A couple of months ago a story popped up on my Facebook feed about a couple who has spent tens of thousands of dollars “cat-ifing” their home. It was a cat's paradise! Multiple walkways, places to lay and enjoy the sun in all levels of the home, holes in the wall so cats who likes being high up could travel from room to room, and lots of appropriate places to sleep, scratch, climb, jump and explore. While this may have been Kitty’s Dream House, not many of us are able or willing to put holes in out walls for our cats, and that is okay. There are many things you can do to “cat-ify” your home that are lower cost and, when done properly and added to other behavior medication techniques, will allow for peace to return to your home.
- Think Vertical: Cats love to jump, climb and be in high places so take advantage of the vertical space in your home. Put shelves on the walls, invest in a multi level cat tree and/or put perches on your windows for the cats to look outside.
- Provide Alternates: If your cat is scratching the furniture, provide an alternative acceptable scratching option right next to the coveted furniture. Reward the cat for making the right choice on where to scratch.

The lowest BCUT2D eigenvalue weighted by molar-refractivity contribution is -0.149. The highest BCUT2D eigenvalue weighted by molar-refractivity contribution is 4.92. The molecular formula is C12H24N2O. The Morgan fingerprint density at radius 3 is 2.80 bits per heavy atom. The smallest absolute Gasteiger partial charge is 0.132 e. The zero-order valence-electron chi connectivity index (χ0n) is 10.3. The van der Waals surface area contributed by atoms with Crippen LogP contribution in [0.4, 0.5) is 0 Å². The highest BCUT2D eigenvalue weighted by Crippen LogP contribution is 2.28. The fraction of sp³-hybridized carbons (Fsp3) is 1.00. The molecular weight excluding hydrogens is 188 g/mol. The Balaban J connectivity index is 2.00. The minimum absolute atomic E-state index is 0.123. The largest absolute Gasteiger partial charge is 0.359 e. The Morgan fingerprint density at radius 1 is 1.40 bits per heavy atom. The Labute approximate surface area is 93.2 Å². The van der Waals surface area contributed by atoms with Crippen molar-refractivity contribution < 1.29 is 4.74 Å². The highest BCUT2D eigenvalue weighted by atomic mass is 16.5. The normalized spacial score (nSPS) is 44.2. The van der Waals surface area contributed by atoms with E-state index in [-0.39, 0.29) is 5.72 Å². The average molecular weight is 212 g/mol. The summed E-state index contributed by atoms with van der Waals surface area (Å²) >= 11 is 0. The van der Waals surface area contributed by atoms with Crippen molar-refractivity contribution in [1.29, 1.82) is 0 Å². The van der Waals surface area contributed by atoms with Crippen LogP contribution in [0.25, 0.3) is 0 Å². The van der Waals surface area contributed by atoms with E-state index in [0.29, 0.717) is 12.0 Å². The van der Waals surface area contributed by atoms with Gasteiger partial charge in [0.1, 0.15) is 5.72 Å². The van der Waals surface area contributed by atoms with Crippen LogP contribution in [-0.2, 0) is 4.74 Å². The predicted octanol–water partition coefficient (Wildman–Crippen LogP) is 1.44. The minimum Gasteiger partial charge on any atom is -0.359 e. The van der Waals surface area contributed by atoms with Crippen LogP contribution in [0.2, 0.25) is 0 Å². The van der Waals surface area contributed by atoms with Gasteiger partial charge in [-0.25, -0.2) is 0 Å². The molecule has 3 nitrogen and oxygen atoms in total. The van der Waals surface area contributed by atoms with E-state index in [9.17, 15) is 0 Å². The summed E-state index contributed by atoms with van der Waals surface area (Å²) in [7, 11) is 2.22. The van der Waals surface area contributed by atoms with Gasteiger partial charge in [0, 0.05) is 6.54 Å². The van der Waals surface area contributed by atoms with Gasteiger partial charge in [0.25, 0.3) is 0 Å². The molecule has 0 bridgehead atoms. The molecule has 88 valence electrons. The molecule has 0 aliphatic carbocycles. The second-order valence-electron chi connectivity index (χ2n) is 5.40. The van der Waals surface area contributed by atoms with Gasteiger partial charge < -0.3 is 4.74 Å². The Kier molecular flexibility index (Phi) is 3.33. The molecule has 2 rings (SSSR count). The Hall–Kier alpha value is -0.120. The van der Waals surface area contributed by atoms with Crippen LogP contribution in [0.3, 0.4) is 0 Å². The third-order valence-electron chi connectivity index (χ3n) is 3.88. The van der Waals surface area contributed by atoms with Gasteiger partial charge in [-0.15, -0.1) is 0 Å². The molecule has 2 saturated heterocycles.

- Play the “Hot Lava” Game: When you were little, did you (or do your kids now) play the “hot lava” game? You had to get from one end of the room to the other without touching the floor directly as it had become “hot lava” and you would get burned! Think of your floor as “hot lava” for your cat. Is there a way they can get from one side of the room to the other without touching the floor? If not, create one! This is especially important in multi cat, cat/dog or cat/kid homes. It allows more than one way for a cat to move across the room in case one way is blocked. Dog lying on the floor? Jump across the couch. Kids playing in the entry way? Take the wall shelves across the room. This way a cat can interact when they want to and escape when they need to.
These three tips are the start of “cat-ifying” your home. It increases cat friendly space in your home and allows each member of the family, pet included, to feel like they have ownership of territory in the home. If cats are confident of where they belong, they are less likely to have territory fights, spray due to insecurity or lash out aggressively at inappropriate times.
If you would like more tips or are having problems with your cat, or you want professional advise on the best way to help your pets get along, call the Kentucky Humane Society’s Free Pet Helpline at (502) 509-4738.